By the late 1970s, Lehder had effectively cut Jung out, by going straight to Barile. Jung continued to smuggle, however, reaping millions in profits.
In 1987, Jung was arrested at his mansion on Nauset Beach, near Eastham, Massachusetts. With his family in tow, he skipped bail but quickly became involved in another deal in which an acquaintance betrayed him.
Most recent incarceration
After working some "clean" jobs, Jung began working in the drug industry again. In 1994, after reconnecting with his old Mexican marijuana smuggling partner, he was arrested with 1,754 pounds (796 kg) of cocaine in Topeka, Kansas. He pleaded guilty to three counts of conspiracy, received a 60-year sentence, and was incarcerated at Otisville Federal Prison, in Mount Hope, New York, then was transferred to Federal Correctional Institution, La Tuna, in Anthony, Texas. According to the Federal Bureau of Prisons website, Jung (Inmate #19225-004) was most recently serving time in the Federal Correctional Institution, Fort Dix, New Jersey, with a scheduled halfway house release date of June 2, 2014, though he completed his halfway house and was fully released from custody on November 27, 2014.
Two years after his release in 2014, Jung was arrested for a parole violation on December 6, 2016. Sources close to Jung said in an interview that he had been arrested for making a paid promotional appearance that had been arranged by his manager, but not cleared by his parole officer.
According to statements on social media from his current girlfriend, Ronda Clay Spinello Jung, Jung was released from a halfway house on July 3, 2017; thus completing his punishment for his 2016 parole violation.
In September 2014, Jung contributed to Heavy with T. Rafael Cimino, nephew of film director Michael Cimino. Heavy is a fictional story that details how Jung escaped from a Cuban prison and fled to Guatemala.
Relationship with daughter
Jung's relationship with his daughter was at the emotional core of the film, Blow. After being released from prison in 2014, he began patching up his relationship with Kristina Sunshine Jung but "it has since fizzled, in part, he says, because his daughter can’t forgive him," according to a local newspaper interview.
- Cocaine Cowboys (2006 documentary)
- Blow (2001 film)
- Illegal drug trade in Colombia
- Norman's Cay
- The Wonderland Gang
- T. Rafael Cimino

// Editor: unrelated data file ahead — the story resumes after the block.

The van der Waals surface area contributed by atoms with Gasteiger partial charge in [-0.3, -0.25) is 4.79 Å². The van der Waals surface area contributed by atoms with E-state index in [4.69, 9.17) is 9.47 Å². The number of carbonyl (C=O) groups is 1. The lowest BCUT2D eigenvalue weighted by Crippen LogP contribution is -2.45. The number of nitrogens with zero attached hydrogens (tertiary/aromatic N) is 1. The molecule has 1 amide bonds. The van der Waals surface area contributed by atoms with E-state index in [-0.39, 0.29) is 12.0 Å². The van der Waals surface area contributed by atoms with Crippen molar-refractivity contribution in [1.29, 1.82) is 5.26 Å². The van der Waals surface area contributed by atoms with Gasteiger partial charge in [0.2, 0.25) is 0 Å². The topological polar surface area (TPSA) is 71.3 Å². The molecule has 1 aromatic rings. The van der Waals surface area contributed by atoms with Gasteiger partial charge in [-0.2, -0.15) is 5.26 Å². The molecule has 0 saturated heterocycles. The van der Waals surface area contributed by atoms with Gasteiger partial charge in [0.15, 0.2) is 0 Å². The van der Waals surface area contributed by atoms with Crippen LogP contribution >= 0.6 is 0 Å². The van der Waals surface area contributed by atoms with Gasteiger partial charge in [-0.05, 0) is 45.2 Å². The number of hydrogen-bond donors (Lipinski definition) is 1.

- Barry Seal
Narcos (TV Show)
- Zach Schonfeld (June 6, 2014). "'Blow' Drug Trafficker George Jung Released From Jail". Newsweek. Retrieved April 24, 2015.
- unknown (December 8, 2016). "George Jung is Back in the Can After 2 Years of Freedom". TMZ. Retrieved July 6, 2017.
- Graham, Renee (July 7, 1993). "Weymouth's Wayward Son". The Boston Globe. p. 49.
- Pearson, Patricia (July 24, 1993). "Up and down on a mountain of cocaine". The Globe and Mail.
- "Frontline interview with George Jung". Frontline. PBS. 2000. Retrieved November 10, 2007.
- "True Crime Authors". History Channel. March 14, 2008.
- "George Jung". Sourced from Frontline interview. January 27, 2002. Retrieved April 30, 2014.
- Daily Mail Reporter (July 3, 2017). "Drug smuggler who was inspiration for Johnny Depp's 'Blow' is released from prison after 20 years". Daily Mail. London. Retrieved September 2, 2015.
- "Inmate Locator: Find an inmate". Federal Bureau of Prisons. Retrieved April 30, 2014.
- "George Jung is Back in the Can After 2 Years of Freedom". TMZ. Retrieved July 4, 2017.
- "Blow sequel book Heavy". TMZ. June 6, 2014.
- "George Jung -- Patching Up Relationship with Estranged Daughter". TMZ. Retrieved July 9, 2017.
- Porter, Bruce (1993). BLOW: How a Small-Town Boy Made $100 Million with the Medellin Cocaine Cartel and Lost It All. HarperCollins. ISBN 978-0-06-017930-4.
- "Official Website".
- "cocaine cowboys: Documentary about the Medellin Cartel". rakontur.com. Retrieved April 30, 2014.
- "George Jung - Interview with Ted Demme, Part 1". awesomestories.com. Retrieved April 30, 2014.
- Dominic Streatfeild (June 21, 2000). "Interview with George Jung". Archived from the original on October 14, 2013. Retrieved April 30, 2014.